Neither team led by more than seven points until the final minute of Florida's 69-59 win over Kentucky, but the Gators' senior leadership ended up being more than the Wildcats' freshmen could handle.
ESPN's Shannon Spake asked Florida's Scottie Wilbekin after the game how valuable the experience was for them in this game.
"I think that's what pulled us over," Wilbekin said. "Four seniors, I love them; we stick together, and it's a team effort with all the young guys that we have. They've done a great job of stepping into their roles."
He can praise the team effort all he wants, but Wilbekin was the hero on Saturday night. He had a modest first half, but he scored 18 after the intermission to finish the game with 23 points, seemingly always putting the ball in the basket right when the team needed it most.
Casey Prather was also huge for Florida, scoring 24 points on 8-of-9 shooting while adding four steals on the defensive end.
In addition to the contributions from those leading scorers, turnovers were one of the biggest keys to victory for Florida.
The Gators committed just five turnovers in the game, with none coming in the final 11 minutes—during which time they outscored Kentucky by a 31-14 margin. Florida's starting backcourt—Wilbekin and Michael Frazier III—played 68 minutes without committing a single turnover.
Of course, that's business as usual as of late for Kentucky. Only once in their previous four games had the Wildcats forced more than eight turnovers on defense, and that was against an exceptionally turnover-prone Mississippi State team. Kentucky entered the game 300th in the nation in forcing turnovers, according to KenPom.com (subscription required).
Another crucial component to Florida's victory was the ability to control the defensive glass.
Kentucky entered the game leading the nation in offensive rebounding percentage at 43.2 percent, according to KenPom.com (subscription required). In their most recent game against Auburn, the Wildcats grabbed more offensive rebounds (22) than Auburn did defensively (21).
At halftime on Saturday night, Kentucky had just two offensive rebounds. The Wildcats would finish the game with nine, but it was only 33.3 percent of the potential rebounds from Kentucky misses—well below their season average.
Julius Randle was able to amass a double-double, but Patric Young and Will Yeguete kept Kentucky's seven-footers from doing anything. Willie Cauley-Stein and Dakari Johnson combined for just four points, four rebounds and four personal fouls in 40 minutes of action.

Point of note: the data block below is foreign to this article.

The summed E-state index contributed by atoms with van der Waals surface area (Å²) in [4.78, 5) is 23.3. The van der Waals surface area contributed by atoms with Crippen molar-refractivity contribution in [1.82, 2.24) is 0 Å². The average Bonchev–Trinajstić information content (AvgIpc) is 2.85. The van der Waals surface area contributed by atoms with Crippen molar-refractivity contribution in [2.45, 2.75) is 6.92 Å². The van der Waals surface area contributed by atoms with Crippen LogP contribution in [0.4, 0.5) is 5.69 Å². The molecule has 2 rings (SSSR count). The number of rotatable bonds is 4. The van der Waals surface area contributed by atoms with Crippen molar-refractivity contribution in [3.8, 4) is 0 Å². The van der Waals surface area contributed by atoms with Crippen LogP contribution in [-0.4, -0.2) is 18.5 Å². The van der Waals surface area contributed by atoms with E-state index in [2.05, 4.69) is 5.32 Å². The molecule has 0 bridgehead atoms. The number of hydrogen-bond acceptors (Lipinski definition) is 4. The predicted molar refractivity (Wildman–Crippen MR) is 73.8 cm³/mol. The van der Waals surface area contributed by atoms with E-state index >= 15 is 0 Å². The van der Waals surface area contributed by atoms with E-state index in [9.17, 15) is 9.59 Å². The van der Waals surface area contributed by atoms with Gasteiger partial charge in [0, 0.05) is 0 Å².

The real difference-maker in the game, though, was John Calipari's technical foul.
Four points for Florida. Assist, Calipari.— Seth Davis (@SethDavisHoops) February 16, 2014
Kentucky had just regained a 48-47 lead after Randle made two free throws when Calipari was suddenly whistled for a technical foul. He had been barking at the officials for a while, and they apparently had enough. Wilbekin made the free throws, Casey Prather scored on the next possession and Kentucky never took the lead again.
But perhaps that's just a testament to how mentally tough this Florida team is.
Despite shooting just 44.0 percent from the field and 23.1 percent from three-point range for the game, the Gators were given an opportunity, and they took it. As it has been doing all season, the defense kept them alive long enough to make their strike.
Florida has now held 13 of its last 15 opponents to 62 or fewer points. The Gators are now fifth in the nation in adjusted defensive efficiency, according to KenPom.com (subscription required).
Frankly, the Gators are making a mockery of the SEC. They are now 12-0 in conference play and have a three-game lead over second-place Kentucky. Of those 12 wins, the only one that was decided by fewer than six points was an overtime win at Arkansas in which Prather didn't play, and Wilbekin played with an injured ankle.
Florida and a healthy Michigan State -- in my opinion -- are the two favorites come March. Talent, experience and Hall of Fame coaches.— Jeff Goodman (@GoodmanESPN) February 16, 2014
Forget about being the kings of the SEC, though. With Arizona losing on Friday night and Syracuse struggling in recent home wins over Pittsburgh and North Carolina State, Florida just might be best in all the land.
Who will win the SEC tournament?
Coming into the game, Kentucky was 81-2 at home since Calipari took over before the 2009-10 season and 11-0 against ranked opponents. Kentucky had won 22-straight home games dating back to last January.
So much for those streaks.
The last time Florida won at Kentucky was on Feb. 10, 2007. The win pushed the Gators to 23-2 on the season. They would eventually win the national championship.
Florida is now 23-2.
Do you believe in deja vu?
Kerry Miller covers college basketball for Bleacher Report. You can follow him on Twitter @.